Politicians, Wickremasinghe argues, need to make a serious study before taking so grim a step as resuming judicial hangings.

Over the years, notable Sri Lankan politicians have led opposition to the Death Penalty, both at the State Council and Parliament after independence in 1948. Both Susantha de Fonseka and Dr A.P. De Zoysa, an independent elected member for Colombo South, led these efforts at the State Council. The list of politicians who have opposed the death penalty is long but include Leftist icons N.M. Perera and Colvin R de Silva, SWRD Bandaranaike, Mahanama Samaraweera, E.W. Kannangara and Neelan Tiruchelvam.

Interestingly more recently in December 2016 under the same Government of National Unity, Sri Lanka voted in favour of a biennial resolution at the United Nations General Assembly (UNGA) calling for a universal moratorium on the death penalty. In 2012 and 2014, Sri Lanka had abstained from voting on the resolution calling for the moratorium. In 2007, 2008 and 2010 also Sri Lanka voted in favour of the moratorium. Since 2008, the resolution has been taken up every two years.

Activists strongly opposing the death penalty say the saving grace of two pieces of repressive legislation - the Criminal Justice Commissions Act passed to deal with the 1971 JVP insurrection, and the Prevention of Terrorism Act was that both acts excluded the death penalty for acts that would otherwise have attracted it. However, a few of the 1971 JVP suspects against whom there was sufficient evidence under the normal law were tried in the ordinary courts and as a result two were sentenced to death. They escaped execution because once the Government changed in 1977 J.R. Jayewardene began to commute all death sentences, according to lawyer and founder member of the Civil Rights Movement of Sri Lanka, Suriya Wickremasinghe. Jayewardene was against the death penalty and even though the death penalty remained mandatory for murder, he commuted all such sentences throughout his lengthy period in office, first as Prime Minister and subsequently as Executive President.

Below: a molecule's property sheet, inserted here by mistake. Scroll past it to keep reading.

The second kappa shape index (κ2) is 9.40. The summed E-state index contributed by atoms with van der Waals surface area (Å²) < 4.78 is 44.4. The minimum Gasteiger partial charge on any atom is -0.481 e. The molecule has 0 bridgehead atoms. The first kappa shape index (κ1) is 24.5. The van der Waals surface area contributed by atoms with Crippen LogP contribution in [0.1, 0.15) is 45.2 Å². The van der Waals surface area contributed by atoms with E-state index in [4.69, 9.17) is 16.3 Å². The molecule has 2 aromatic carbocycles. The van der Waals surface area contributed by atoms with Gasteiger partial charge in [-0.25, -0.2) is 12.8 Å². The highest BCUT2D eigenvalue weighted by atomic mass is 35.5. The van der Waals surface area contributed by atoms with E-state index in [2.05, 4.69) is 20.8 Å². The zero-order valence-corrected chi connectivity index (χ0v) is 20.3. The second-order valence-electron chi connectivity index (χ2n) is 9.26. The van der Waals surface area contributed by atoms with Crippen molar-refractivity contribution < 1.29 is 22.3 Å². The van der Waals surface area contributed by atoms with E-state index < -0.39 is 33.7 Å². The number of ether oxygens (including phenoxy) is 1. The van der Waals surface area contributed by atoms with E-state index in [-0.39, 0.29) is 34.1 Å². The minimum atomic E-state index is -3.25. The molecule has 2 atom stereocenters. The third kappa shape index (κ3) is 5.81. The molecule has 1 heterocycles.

The JVP has rightly pointed out that executions will not stop the drug menace, but they have claimed they were not against enforcing the law, by which they mean executing offenders, says Wickremasinghe. “They should rethink that position.”


SWRD’s first act in 1956: Suspension of death penalty

The first piece of legislation presented by former Prime Minister S.W.R.D. Bandaranaike upon election to office in 1956 was an act to suspend the death penalty and the appointment of a Commission to inquire into capital punishment, which resulted in the famous Norval Morris Report that recommended abolition, according to Suriya Wickremasinghe. The Morris Report concluded that the death penalty did not have a stronger deterrent effect than long-term imprisonment, and could claim innocent lives as a result of miscarriages of justice and failures of the criminal justice system. Ironically only two weeks after the report was published, Prime Minister Bandaranaike was assassinated, and the death penalty was reintroduced in the nationwide anger that followed the murder of the Premier.